On Saturday I took part in a puzzle competition called Puzzle Crunch. I was in a group of four and you can see the group if you go to the winners page and look at the 1st place team. Yes, we won! These puzzle competitions are very fun. They are meant for people with computer science or engineering-type backgrounds, and involve lots of logic, randomness, and looking in the right places. This competition involved a lot of running around campus finding clues and other puzzles, and interacting with the creators, even(we had to pickpocket one of them). We won about $800 in prizes, the biggest of which was an XBox 360 Platinum. We also got three games for it, a mug, a messenger bag, t-shirts, $200 Best Buy gift cards, and a pizza. If you want to help me with next semester's Puzzle Crack, you should contact me about it :-)

Thursday, March 09, 2006

Error Message By Dialog Box

One of my pet peeves is the pop-up dialog box messages that programs often give you. To me, this is one of the worst UI decisions to make when writing a program. Since many programs that I run are actively internet dependent, and I travel with my computer most of the time, whenever I leave the range of a Wi-Fi hotspot all my programs give me dialog box error messages for want of an internet connection. Windows gives you these all the time as well, for any number of errors.

Why do I dislike these? Because I have to click "OK" on ALL of the dialog boxes in order to even use the programs that the errors originated from. From a user perspective, of course I want to be notified of errors, but I should not have to put up with error messages that completely bring to a halt my productivity until I click past them all.

For a good example of the right way to do error messages, look at the IM client called GAIM. When there's an error, it puts a notification directly on the client window, not blocking anything else, and only giving you a pop-up dialog box if you click on the error message. Otherwise it does not hinder you at all. If you resolve the error, the error message goes away without any sort of pop-up. More UI designers should follow the lead of the GAIM people.

Monday, March 06, 2006


Hey folks!
Just had a nice weekend in Cincinnati visiting my girl Rachel :-) So I thought I'd go over a few of the places I went and give them a proper review.

Cincinnati is a very simple place to get to from where I live. You see, the highway 74 runs straight through Champaign-Urbana, and hey, it also runs straight through Cincinnati! Actually, I think 74 begins in Cincinnati. So that's good for you to know, if you live in Champaign-Urbana. Just take 74 east and you'll hit Cincinnati eventually. It'll take you 3 1/2 to 4 hours.

Cincinnati is a very cute town, in my opinion. Especially near the university. And Rachel enjoys living there very much. The first place we visited was the UC art gallery, where some of Rachel's professors and fellow students had some work displayed. The art gallery is actually downtown, apart from the university. The theme was "Bad Drawings". So there were all sorts of drawing displayed from the department. It was a fun time. Especially of note was the work of Rachel's favorite professor, Denise Burge, who specializes in drawing and fabric art/quilting. She put together an amazing fabric composition that was hung on a wall in the gallery. She basically made a painting with fabric cuts laid out over each other. Some of the designs were quite intricate.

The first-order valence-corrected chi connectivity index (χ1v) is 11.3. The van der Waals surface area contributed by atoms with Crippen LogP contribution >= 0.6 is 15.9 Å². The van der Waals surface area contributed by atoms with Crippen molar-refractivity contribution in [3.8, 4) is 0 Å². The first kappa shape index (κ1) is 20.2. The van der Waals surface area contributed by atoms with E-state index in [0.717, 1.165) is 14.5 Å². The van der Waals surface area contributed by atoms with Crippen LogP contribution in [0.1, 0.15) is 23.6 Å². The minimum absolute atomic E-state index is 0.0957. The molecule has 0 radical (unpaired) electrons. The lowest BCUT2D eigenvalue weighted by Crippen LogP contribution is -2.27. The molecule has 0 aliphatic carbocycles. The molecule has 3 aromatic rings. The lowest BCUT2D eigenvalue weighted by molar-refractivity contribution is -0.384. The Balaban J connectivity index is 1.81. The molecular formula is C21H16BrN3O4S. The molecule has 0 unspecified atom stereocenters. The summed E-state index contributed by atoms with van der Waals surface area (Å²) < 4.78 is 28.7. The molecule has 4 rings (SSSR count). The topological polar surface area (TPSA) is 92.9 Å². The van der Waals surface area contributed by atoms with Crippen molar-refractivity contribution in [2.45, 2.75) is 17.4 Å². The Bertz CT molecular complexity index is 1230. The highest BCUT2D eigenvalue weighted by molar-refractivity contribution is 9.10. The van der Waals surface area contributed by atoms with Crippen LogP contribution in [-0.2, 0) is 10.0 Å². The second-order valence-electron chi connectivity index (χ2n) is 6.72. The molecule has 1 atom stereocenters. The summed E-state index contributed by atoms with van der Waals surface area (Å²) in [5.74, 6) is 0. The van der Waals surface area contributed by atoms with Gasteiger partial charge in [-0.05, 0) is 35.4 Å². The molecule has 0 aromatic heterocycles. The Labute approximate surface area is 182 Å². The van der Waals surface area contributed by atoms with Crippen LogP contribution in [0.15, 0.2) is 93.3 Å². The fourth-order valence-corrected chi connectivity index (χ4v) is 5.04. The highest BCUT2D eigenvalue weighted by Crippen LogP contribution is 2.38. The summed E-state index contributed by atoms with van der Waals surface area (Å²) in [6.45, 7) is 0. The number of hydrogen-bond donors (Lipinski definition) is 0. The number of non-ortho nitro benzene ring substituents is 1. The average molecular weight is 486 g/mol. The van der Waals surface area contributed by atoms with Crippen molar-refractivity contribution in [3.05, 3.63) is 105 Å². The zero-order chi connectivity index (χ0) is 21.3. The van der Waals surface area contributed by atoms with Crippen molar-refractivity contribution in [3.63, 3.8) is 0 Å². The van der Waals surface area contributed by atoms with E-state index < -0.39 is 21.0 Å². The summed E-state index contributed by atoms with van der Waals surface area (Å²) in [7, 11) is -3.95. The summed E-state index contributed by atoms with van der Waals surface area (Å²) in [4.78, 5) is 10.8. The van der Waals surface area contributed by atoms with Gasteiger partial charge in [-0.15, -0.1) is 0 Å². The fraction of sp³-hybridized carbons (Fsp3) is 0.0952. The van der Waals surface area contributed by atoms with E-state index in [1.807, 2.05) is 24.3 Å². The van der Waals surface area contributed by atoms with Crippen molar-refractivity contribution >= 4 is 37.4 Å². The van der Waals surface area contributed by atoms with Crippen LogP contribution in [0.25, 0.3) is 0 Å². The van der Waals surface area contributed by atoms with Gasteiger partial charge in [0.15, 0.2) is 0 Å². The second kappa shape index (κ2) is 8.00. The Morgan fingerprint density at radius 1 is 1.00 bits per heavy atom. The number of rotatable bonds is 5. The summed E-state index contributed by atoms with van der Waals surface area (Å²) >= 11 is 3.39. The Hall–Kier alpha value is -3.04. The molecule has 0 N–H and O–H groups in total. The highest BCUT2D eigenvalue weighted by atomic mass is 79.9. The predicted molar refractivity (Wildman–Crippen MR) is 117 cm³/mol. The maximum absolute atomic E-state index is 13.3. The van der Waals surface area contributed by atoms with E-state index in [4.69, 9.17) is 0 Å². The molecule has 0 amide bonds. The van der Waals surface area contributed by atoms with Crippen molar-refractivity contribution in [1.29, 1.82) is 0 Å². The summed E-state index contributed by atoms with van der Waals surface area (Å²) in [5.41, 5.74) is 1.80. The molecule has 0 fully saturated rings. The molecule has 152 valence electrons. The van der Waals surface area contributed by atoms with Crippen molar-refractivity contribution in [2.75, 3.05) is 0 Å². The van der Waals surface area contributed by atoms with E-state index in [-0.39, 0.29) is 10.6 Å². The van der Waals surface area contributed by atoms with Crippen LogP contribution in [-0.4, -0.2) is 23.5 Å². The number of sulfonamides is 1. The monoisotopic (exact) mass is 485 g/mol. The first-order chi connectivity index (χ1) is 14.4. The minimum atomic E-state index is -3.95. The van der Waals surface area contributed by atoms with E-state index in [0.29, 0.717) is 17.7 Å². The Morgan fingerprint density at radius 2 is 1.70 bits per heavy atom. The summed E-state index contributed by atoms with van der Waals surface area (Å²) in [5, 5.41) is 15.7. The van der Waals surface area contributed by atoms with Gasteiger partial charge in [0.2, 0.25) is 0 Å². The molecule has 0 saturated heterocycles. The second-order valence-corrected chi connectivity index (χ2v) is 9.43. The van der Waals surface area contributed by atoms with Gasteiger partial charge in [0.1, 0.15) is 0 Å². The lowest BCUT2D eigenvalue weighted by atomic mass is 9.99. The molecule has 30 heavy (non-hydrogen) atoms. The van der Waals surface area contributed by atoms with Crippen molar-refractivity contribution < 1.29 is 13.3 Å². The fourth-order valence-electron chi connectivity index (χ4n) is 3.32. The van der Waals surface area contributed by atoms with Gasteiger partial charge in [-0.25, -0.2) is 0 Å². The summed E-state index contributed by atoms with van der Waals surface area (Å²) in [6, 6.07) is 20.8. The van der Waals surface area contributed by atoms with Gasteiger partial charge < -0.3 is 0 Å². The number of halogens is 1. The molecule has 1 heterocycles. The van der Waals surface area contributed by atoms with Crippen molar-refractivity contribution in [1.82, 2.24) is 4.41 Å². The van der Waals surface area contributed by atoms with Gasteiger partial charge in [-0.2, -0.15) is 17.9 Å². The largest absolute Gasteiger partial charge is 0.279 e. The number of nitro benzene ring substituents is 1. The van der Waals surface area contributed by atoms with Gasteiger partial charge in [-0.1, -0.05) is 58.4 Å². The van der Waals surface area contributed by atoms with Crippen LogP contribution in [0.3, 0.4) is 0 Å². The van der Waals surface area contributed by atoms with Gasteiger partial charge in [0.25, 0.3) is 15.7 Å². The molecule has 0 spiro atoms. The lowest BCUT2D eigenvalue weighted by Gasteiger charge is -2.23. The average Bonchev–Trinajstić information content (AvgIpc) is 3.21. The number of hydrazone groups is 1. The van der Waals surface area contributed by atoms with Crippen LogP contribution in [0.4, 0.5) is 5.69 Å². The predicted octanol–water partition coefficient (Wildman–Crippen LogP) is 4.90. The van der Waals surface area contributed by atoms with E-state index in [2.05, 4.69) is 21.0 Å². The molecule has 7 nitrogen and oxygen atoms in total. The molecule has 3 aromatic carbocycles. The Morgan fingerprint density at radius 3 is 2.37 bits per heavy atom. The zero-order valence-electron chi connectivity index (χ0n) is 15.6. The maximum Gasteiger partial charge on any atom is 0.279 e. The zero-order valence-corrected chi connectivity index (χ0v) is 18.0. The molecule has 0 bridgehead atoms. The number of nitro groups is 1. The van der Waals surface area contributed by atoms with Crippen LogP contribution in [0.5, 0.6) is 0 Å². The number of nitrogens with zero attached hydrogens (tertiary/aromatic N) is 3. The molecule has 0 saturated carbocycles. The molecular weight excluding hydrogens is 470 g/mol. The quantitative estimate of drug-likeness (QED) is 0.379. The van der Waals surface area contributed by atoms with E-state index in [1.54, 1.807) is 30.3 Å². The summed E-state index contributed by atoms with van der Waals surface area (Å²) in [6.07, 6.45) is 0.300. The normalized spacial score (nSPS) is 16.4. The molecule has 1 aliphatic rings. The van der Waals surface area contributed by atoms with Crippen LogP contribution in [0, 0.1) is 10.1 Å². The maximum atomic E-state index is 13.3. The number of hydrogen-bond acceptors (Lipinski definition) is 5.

The Krohn Conservatory is an excellent place to go and relax, especially when the sun is out. It's not as large as the US Botanical Garden, but the layout is basically the same. If you've never been to a plant conservatory you must go. It's like a zoo of plants. The Krohn Conservatory is peacefully situated on a hill near the pristine Eden Park. Particularly impressive at the Krohn Conservatory was the Orchid show going on while we were there. They had prize-winning orchids, bred to appear extremely beautiful, or delicate, or even bug-like and creepy.

The UC Campus Recreation Center was an interesting experience. As I've previously mentioned, I have an exercise/relaxation routine that I do every three days at one of the Illinois gyms. UC just opened their new rec center a few weeks ago so everything was all shiny. Well, as shiny as grey and black can be, which is the color that dominated the entire complex. The architecture was impressive, but I think not so conducive to an optimistic attitude while exercising and relaxing. You must understand that UC has the best architecture department in the whole country, hands down, and the architecture of the university is very interesting and creative than most universities I've been to. I think the person who designed this building might've been depressed, though. And the guest fee was $10. Compare to $7 for the UIUC gym. I did my routine as best I could. The facilities were very nice for the most part, but they still evidently did not check with the design of the UIUC gym. The lockers are all lockable only by having a combination lock of your own, which you must buy or bring. Compare with the UIUC gym's electronic combination locks that anyone can walk up and use with no additional hardware. Another problem was that the whirlpool's engine was placed too close to the whirlpool, so that it vibrated and made a sound like a subwoofer. But it was a nice experience being there with my girl and getting some exercise. I'm sure it will be very enjoyable for most people and a nice addition to the university.

While you're in Cincinnati, you may also want to visit Sitwell's on Ludlow Ave. It's a nice coffee shop that I've been to a couple times. They have good selection and better service than most coffee shops.

So, take that drive down 74E :-)